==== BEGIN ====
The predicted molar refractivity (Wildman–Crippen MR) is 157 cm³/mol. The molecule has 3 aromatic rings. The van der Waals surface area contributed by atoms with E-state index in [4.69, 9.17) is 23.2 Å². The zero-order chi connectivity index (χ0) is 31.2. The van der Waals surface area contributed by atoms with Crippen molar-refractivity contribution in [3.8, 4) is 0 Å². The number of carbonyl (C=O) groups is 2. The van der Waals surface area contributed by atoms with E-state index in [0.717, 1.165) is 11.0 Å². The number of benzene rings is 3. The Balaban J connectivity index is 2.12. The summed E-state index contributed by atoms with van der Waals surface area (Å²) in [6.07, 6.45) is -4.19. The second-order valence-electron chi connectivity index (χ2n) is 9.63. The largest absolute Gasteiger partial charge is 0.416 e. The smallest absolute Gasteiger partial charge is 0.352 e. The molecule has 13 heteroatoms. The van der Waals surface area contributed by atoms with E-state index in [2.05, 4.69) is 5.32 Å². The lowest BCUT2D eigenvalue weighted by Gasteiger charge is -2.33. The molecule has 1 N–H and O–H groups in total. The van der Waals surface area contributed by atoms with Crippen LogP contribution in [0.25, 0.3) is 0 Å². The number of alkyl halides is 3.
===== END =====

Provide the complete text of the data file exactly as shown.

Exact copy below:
The predicted molar refractivity (Wildman–Crippen MR) is 157 cm³/mol. The molecule has 3 aromatic rings. The van der Waals surface area contributed by atoms with E-state index in [4.69, 9.17) is 23.2 Å². The zero-order chi connectivity index (χ0) is 31.2. The van der Waals surface area contributed by atoms with Crippen molar-refractivity contribution in [3.8, 4) is 0 Å². The number of carbonyl (C=O) groups is 2. The van der Waals surface area contributed by atoms with E-state index in [0.717, 1.165) is 11.0 Å². The number of benzene rings is 3. The Balaban J connectivity index is 2.12. The summed E-state index contributed by atoms with van der Waals surface area (Å²) in [6.07, 6.45) is -4.19. The second-order valence-electron chi connectivity index (χ2n) is 9.63. The largest absolute Gasteiger partial charge is 0.416 e. The smallest absolute Gasteiger partial charge is 0.352 e. The molecule has 13 heteroatoms. The van der Waals surface area contributed by atoms with E-state index in [2.05, 4.69) is 5.32 Å². The lowest BCUT2D eigenvalue weighted by Gasteiger charge is -2.33. The molecule has 1 N–H and O–H groups in total. The van der Waals surface area contributed by atoms with Crippen LogP contribution in [0.25, 0.3) is 0 Å². The number of alkyl halides is 3.